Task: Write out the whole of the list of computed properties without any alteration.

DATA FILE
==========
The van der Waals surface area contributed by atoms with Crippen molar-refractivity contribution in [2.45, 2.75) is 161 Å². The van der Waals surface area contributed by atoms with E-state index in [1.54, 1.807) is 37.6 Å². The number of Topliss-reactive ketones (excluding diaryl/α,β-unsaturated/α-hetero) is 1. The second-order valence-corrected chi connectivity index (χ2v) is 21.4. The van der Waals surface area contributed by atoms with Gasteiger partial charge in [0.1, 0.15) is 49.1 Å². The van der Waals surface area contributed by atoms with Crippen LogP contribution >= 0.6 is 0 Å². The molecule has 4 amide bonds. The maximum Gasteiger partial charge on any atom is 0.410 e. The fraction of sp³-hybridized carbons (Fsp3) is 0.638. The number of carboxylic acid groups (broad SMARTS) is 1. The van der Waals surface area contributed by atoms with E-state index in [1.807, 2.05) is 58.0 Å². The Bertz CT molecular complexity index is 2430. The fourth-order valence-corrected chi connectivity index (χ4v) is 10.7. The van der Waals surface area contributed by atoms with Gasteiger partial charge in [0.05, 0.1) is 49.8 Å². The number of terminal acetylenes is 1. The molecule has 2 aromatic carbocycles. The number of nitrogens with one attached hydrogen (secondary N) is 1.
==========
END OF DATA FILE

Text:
The van der Waals surface area contributed by atoms with Crippen molar-refractivity contribution in [2.45, 2.75) is 161 Å². The van der Waals surface area contributed by atoms with E-state index in [1.54, 1.807) is 37.6 Å². The number of Topliss-reactive ketones (excluding diaryl/α,β-unsaturated/α-hetero) is 1. The second-order valence-corrected chi connectivity index (χ2v) is 21.4. The van der Waals surface area contributed by atoms with Gasteiger partial charge in [0.1, 0.15) is 49.1 Å². The van der Waals surface area contributed by atoms with Crippen LogP contribution >= 0.6 is 0 Å². The molecule has 4 amide bonds. The maximum Gasteiger partial charge on any atom is 0.410 e. The fraction of sp³-hybridized carbons (Fsp3) is 0.638. The number of carboxylic acid groups (broad SMARTS) is 1. The van der Waals surface area contributed by atoms with E-state index in [1.807, 2.05) is 58.0 Å². The Bertz CT molecular complexity index is 2430. The fourth-order valence-corrected chi connectivity index (χ4v) is 10.7. The van der Waals surface area contributed by atoms with Gasteiger partial charge in [0.05, 0.1) is 49.8 Å². The number of terminal acetylenes is 1. The molecule has 2 aromatic carbocycles. The number of nitrogens with one attached hydrogen (secondary N) is 1.